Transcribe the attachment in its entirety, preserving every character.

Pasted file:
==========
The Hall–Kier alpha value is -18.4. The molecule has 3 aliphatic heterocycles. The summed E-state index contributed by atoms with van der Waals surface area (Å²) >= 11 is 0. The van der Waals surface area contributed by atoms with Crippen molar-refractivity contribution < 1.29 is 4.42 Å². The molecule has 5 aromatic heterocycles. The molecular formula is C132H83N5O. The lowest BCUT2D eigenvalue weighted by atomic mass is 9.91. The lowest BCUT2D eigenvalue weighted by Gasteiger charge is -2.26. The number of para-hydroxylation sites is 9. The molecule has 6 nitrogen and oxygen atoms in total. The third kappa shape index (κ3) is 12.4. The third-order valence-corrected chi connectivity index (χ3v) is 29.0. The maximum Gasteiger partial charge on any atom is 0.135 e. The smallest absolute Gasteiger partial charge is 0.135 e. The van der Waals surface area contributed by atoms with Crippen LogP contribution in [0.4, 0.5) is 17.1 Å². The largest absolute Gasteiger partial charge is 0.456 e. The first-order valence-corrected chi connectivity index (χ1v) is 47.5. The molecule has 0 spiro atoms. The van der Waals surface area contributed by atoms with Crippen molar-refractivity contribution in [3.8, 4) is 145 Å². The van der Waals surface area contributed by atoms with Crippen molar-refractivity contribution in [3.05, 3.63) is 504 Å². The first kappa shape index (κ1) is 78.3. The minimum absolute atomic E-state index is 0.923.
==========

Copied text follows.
The Hall–Kier alpha value is -18.4. The molecule has 3 aliphatic heterocycles. The summed E-state index contributed by atoms with van der Waals surface area (Å²) >= 11 is 0. The van der Waals surface area contributed by atoms with Crippen molar-refractivity contribution < 1.29 is 4.42 Å². The molecule has 5 aromatic heterocycles. The molecular formula is C132H83N5O. The lowest BCUT2D eigenvalue weighted by atomic mass is 9.91. The lowest BCUT2D eigenvalue weighted by Gasteiger charge is -2.26. The number of para-hydroxylation sites is 9. The molecule has 6 nitrogen and oxygen atoms in total. The third kappa shape index (κ3) is 12.4. The third-order valence-corrected chi connectivity index (χ3v) is 29.0. The maximum Gasteiger partial charge on any atom is 0.135 e. The smallest absolute Gasteiger partial charge is 0.135 e. The van der Waals surface area contributed by atoms with Crippen LogP contribution in [0.4, 0.5) is 17.1 Å². The largest absolute Gasteiger partial charge is 0.456 e. The first-order valence-corrected chi connectivity index (χ1v) is 47.5. The molecule has 0 spiro atoms. The van der Waals surface area contributed by atoms with Crippen molar-refractivity contribution in [3.8, 4) is 145 Å². The van der Waals surface area contributed by atoms with Crippen molar-refractivity contribution in [3.05, 3.63) is 504 Å². The first kappa shape index (κ1) is 78.3. The minimum absolute atomic E-state index is 0.923.